Tag: week 4

Week 4: Sales

In general I learned to calculate finances ahead of time mainly because that’s what I was in charge of. In addition to that I learned from the Stitch group that packaging does in fact make a difference. I also learned from them that word of mouth is pretty strong and fast. I was surprised when I actually saw a person come up saying she was recommended the product by her colleges. As for things that were easy – nothing was. Some main difficult points would probably be figuring out the price of the product as well as lowering the costs of production. This was hard mainly because our product was so costly that it created negative profit to begin with unless we were to sell it for an outrageous price. Most of our sales came from acquaintances which is both kind of disappointing but at the same time was expected. That because said a customer that fit the profile of people we were trying to target bought a product. Although it was one person it showed that attempting to make our target audience clear payed off. As for things I would do differently along with doing finances ahead of time would simply be to do the rest of the planning ahead of time. This includes things like marketing, designs and even product testing.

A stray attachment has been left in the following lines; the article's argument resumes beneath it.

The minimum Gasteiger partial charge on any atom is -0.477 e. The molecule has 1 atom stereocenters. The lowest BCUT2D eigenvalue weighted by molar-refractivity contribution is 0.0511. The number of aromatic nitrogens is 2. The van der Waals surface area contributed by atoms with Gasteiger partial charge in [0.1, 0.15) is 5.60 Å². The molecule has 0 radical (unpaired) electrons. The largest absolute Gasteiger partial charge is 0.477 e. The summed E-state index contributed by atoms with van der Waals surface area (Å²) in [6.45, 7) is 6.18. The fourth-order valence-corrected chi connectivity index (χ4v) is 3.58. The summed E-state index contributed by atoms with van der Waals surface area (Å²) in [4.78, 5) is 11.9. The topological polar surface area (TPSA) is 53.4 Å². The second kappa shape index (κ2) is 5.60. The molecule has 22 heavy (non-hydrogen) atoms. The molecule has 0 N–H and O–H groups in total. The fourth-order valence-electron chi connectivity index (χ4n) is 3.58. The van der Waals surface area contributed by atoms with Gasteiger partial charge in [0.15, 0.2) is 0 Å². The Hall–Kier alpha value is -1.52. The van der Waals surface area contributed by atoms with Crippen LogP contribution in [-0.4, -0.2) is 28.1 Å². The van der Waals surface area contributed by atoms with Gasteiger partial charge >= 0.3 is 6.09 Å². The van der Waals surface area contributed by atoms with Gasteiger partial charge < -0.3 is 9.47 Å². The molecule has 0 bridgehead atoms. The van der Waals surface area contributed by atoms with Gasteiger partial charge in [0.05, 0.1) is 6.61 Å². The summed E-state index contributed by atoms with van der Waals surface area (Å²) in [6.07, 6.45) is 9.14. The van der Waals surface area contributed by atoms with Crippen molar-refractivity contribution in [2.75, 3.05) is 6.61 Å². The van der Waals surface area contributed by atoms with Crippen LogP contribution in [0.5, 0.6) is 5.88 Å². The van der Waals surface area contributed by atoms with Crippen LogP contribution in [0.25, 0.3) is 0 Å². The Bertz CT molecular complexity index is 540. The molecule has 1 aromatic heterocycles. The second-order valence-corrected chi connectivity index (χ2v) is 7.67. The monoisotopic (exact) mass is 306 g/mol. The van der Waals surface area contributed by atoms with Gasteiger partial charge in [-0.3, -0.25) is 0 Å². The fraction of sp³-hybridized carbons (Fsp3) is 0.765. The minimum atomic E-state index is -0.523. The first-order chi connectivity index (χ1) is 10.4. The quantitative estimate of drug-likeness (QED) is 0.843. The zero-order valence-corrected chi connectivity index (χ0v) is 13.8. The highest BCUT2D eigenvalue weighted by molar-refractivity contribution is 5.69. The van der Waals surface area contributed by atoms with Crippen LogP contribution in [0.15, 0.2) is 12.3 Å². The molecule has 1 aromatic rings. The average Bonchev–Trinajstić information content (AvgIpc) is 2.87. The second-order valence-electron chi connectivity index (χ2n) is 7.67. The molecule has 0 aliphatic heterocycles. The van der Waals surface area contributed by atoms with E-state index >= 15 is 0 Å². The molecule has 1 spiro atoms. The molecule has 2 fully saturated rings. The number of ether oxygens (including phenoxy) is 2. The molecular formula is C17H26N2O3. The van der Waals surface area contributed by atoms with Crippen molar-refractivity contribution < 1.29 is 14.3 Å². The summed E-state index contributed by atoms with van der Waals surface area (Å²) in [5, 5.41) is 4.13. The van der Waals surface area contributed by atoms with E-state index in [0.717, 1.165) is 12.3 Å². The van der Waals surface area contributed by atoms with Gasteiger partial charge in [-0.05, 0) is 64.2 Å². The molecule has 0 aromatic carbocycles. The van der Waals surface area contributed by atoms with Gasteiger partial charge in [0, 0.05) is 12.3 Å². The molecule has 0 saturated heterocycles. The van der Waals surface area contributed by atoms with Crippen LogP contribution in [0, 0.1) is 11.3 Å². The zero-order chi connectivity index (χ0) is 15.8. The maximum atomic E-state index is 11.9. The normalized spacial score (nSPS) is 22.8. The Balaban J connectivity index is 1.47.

Week 4 – Sales

January 27th was the day picked for us to sell our products. It was a new experience for me and it ended up revealing many things that I had not considered before but showed up during the sales period.

Our product, Amore Due, was available for pre-order only, with two prototypes on display for people to see and a poster advertising the product. Not having the physical product for sale at the moment was a disadvantage for us, since we had to expect costumers to rely on our prototypes and words only. I think many people were a little intimidated to approach us since we didn’t have much on display, and many were probably also intimidated by the idea of signing a list for pre-order sales, probably not ready for such commitment. Still, people approached our table and asked about the product, some of them showing genuine interest.

If we were to repeat the experience, I’d like to have a better plan of action that focused more on attracting customers, and maybe a few physical products all ready and available to be bought on real time. I think we could also have used more intensive marketing techniques, and, overal, acquainted people with our product better, since it’s a bit of a innovative idea and some people might be confused or hesitating towards it. It would be also interesting to consider approaching people on our own rather than expecting them to approach us.

An example of a successful business in the Maker Economy that comes to mind is Bullseye Beads shop on Etsy. This shop is specialized in selling hand-crafted accessories and jewellery that are incredibly aesthetically appealing and also have a very unique identity to themselves, such as glass acorn pendants, delicate necklaces and many others. Some might consider the products pricey, but the costs are directly proportional to the amount of time and work spent to craft each item. The amount of sales and positive reviews is enough to show this business is successful and effective on its sales strategy.



Week 4: Sales